Dana Andrews was reaching the high point of his stardom in 1946 (the year of Wyler’s The Best Years of Our Lives – which also featured Hoagy Carmichael). His status had been established by Preminger’s Laura in 1944. I hadn’t thought of Andrews as a Western star but in fact he had several supporting roles in Westerns in the early 1940s. In Canyon Passage he is a strong, confident figure who exudes authority and strength of character and his relationship with Donlevy’s character is believable.
Canyon Passage was by all accounts a successful and popular picture, although the high production budget meant it wasn’t particularly profitable. What struck me most was how much it made me think of later films. I wonder if it influenced Robert Altman’s McCabe and Mrs Miller (1971)? The use of the setting, the songs that seem to comment on the narrative and the English woman – a far more successful import in the form of Julie Christie. I was also intrigued when I realised that ‘Logan’ is also the name of the Sterling Hayden character in Johnny Guitar (1954) and that ‘McIver’ is the name of a miner who is murdered in Canyon Passage and turns up again as the name of Ward Bond’s blustering character in Johnny Guitar. Several commentators have suggested that perhaps Peter Weir was familiar with the house-raising scene when he made Witness (1982). These scenes are impressive and the log cabins and stone fireplaces made me think of Ford’s The Searchers (1956) as well as his earlier Drums Along the Mohawk (1939). The presence of Andy Devine and Ward Bond also invokes Ford.
I enjoyed Canyon Passage and it confirmed for me the skills and artistic vision of Jacques Tourneur. This was his first Western and first film in colour. A year later he made Out of the Past, often cited as the peak of film noir and one of my favourite films. The clip below from the film’s premiere in Portland gives a flavour of the Hollywood publicity machine in 1946.
A Blu-ray of the film was released in the UK (Region B) by the Scottish company Panamint in 2016:
I too caught this enjoyable and intriguing Western on MUBI over the Easter weekend. Similarly,I’d not seen it before,but the fact that it was directed by I think the underrated Jacques Tourneur,was enough for me to watch it.In his Forward to Chris Fujiwara’s “Jacques Tourneur:The Cinema Of Nightfall “,Martin Scorsese calls it a member of the short lived sub-genre “Noir Western” and the author himself notes that the film does not conform to the standard Western model.Instead it deals with the themes of the genre:”the cohesion of the community;the conflict between it’s values and those of the individual;the defects of frontier justice;the psychological and social meaning of the westward trajectory”. Apparently,Tourneur was not the first choice for director (Robert Siodmak,Stuart Heisler and George Marshall,were all considered),but for me he was an excellent choice.He directed some of the producer Val Lewtons best films,”Cat People”(1942),”I Walked With A Zombie”(1943) and “The Leopard Man”(1943).Going to make other classic films,including my own favourite “Night Of The Demon”(1957) which also starred Dana Andrews.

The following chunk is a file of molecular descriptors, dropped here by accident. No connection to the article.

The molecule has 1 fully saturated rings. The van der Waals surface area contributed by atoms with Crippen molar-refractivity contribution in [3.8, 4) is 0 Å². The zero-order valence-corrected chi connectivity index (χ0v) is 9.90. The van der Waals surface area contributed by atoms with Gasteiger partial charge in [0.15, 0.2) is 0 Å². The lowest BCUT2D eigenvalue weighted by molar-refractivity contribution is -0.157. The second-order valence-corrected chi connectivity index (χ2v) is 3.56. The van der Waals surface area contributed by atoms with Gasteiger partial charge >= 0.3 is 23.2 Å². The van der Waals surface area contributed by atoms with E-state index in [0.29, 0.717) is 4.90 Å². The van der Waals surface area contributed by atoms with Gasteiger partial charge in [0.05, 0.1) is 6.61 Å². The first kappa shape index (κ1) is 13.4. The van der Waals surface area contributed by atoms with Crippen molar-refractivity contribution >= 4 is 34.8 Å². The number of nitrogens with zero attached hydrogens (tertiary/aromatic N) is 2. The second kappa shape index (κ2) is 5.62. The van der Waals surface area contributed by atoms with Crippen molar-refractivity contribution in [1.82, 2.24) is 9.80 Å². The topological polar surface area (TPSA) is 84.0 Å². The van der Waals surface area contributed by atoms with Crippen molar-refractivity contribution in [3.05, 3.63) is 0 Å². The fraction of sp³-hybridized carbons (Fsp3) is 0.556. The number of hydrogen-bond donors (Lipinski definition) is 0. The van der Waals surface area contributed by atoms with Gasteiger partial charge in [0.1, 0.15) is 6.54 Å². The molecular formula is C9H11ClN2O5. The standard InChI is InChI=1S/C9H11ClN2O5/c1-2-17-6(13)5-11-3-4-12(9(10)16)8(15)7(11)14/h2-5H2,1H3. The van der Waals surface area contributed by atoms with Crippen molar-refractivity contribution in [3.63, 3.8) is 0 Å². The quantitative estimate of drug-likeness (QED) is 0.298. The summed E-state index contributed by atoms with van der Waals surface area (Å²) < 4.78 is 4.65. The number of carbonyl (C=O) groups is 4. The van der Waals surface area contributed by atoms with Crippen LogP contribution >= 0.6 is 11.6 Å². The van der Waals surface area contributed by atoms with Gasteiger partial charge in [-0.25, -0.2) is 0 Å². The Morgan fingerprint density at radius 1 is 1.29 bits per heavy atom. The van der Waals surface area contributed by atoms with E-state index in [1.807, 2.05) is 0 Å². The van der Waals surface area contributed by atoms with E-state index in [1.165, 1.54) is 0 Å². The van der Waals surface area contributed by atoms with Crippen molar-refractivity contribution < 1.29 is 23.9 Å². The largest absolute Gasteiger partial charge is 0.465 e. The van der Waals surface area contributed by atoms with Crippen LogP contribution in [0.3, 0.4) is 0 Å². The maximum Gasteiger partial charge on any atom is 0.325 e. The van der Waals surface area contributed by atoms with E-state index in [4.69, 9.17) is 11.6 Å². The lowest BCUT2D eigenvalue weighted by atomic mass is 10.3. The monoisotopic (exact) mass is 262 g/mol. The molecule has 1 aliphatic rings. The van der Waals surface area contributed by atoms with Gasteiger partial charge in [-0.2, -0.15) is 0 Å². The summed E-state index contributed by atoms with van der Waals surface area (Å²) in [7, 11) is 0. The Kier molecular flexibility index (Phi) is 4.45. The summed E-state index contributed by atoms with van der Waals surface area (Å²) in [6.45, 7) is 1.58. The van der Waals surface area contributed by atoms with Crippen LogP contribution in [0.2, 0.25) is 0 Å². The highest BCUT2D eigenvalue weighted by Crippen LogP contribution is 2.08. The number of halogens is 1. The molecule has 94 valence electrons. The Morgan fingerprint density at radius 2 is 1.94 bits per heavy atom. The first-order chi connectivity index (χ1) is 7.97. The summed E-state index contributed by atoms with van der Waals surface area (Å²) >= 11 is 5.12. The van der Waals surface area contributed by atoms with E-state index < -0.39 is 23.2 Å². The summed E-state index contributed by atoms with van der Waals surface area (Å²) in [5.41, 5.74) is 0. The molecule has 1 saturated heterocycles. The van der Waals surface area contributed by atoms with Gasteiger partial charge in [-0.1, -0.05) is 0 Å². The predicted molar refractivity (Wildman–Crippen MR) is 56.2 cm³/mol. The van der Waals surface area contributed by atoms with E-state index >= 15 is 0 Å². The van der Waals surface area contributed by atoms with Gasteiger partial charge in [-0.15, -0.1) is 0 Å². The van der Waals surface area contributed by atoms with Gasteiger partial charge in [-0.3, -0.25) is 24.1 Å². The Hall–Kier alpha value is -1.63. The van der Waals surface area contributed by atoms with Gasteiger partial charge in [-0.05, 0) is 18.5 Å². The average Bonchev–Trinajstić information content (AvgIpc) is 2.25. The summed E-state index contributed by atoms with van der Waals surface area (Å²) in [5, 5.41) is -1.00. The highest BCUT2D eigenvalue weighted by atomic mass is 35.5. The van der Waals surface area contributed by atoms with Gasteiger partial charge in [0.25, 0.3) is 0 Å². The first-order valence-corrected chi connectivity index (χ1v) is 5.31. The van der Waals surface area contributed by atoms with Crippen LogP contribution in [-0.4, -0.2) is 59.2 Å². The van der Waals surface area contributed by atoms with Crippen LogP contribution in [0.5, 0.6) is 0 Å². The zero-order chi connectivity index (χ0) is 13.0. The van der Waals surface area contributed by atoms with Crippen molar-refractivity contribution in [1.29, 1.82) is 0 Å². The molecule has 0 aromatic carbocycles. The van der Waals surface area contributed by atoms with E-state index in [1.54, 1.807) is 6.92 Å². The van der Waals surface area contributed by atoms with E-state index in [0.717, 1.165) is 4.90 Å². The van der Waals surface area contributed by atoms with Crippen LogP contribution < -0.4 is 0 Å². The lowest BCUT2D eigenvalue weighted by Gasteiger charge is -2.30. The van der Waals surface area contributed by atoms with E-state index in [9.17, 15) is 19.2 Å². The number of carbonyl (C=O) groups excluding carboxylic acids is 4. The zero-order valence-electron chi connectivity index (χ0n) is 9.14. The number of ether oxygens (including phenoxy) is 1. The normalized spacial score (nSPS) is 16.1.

I don’t know Fujiwara’s book, Stephen. Sounds like you have an interesting book there. I’m not sure about the ‘Noir Western’ designation, though I understand it and there are obvious candidates such as Walsh’s Pursued (1947) with Robert Mitchum. I’m interested in Fujiwara’s contention that Canyon Passage is about Western themes rather than being a Western proper. This sounds like Rick Altman’s semantic/syntactic split which I’ll be talking about when I next see you. It’s all interesting stuff – and Tourneur is definitely under-rated.